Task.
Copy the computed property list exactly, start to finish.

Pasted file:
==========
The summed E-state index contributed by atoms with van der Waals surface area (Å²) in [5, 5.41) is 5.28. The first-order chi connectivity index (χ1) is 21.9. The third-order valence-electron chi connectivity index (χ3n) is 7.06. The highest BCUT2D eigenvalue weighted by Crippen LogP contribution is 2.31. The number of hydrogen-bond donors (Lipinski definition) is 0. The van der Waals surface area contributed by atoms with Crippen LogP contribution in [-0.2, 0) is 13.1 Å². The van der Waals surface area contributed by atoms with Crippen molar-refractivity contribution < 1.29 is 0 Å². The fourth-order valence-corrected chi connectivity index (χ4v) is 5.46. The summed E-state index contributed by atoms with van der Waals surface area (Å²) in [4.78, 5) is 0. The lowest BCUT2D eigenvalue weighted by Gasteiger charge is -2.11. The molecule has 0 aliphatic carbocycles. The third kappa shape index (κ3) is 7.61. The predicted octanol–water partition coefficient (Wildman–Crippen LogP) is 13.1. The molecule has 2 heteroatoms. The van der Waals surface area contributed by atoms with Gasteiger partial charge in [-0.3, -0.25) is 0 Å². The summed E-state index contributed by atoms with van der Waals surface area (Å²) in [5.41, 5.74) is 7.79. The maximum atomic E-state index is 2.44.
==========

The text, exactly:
The summed E-state index contributed by atoms with van der Waals surface area (Å²) in [5, 5.41) is 5.28. The first-order chi connectivity index (χ1) is 21.9. The third-order valence-electron chi connectivity index (χ3n) is 7.06. The highest BCUT2D eigenvalue weighted by Crippen LogP contribution is 2.31. The number of hydrogen-bond donors (Lipinski definition) is 0. The van der Waals surface area contributed by atoms with Crippen LogP contribution in [-0.2, 0) is 13.1 Å². The van der Waals surface area contributed by atoms with Crippen molar-refractivity contribution < 1.29 is 0 Å². The fourth-order valence-corrected chi connectivity index (χ4v) is 5.46. The summed E-state index contributed by atoms with van der Waals surface area (Å²) in [4.78, 5) is 0. The lowest BCUT2D eigenvalue weighted by Gasteiger charge is -2.11. The molecule has 0 aliphatic carbocycles. The third kappa shape index (κ3) is 7.61. The predicted octanol–water partition coefficient (Wildman–Crippen LogP) is 13.1. The molecule has 2 heteroatoms. The van der Waals surface area contributed by atoms with Gasteiger partial charge in [-0.3, -0.25) is 0 Å². The summed E-state index contributed by atoms with van der Waals surface area (Å²) in [5.41, 5.74) is 7.79. The maximum atomic E-state index is 2.44.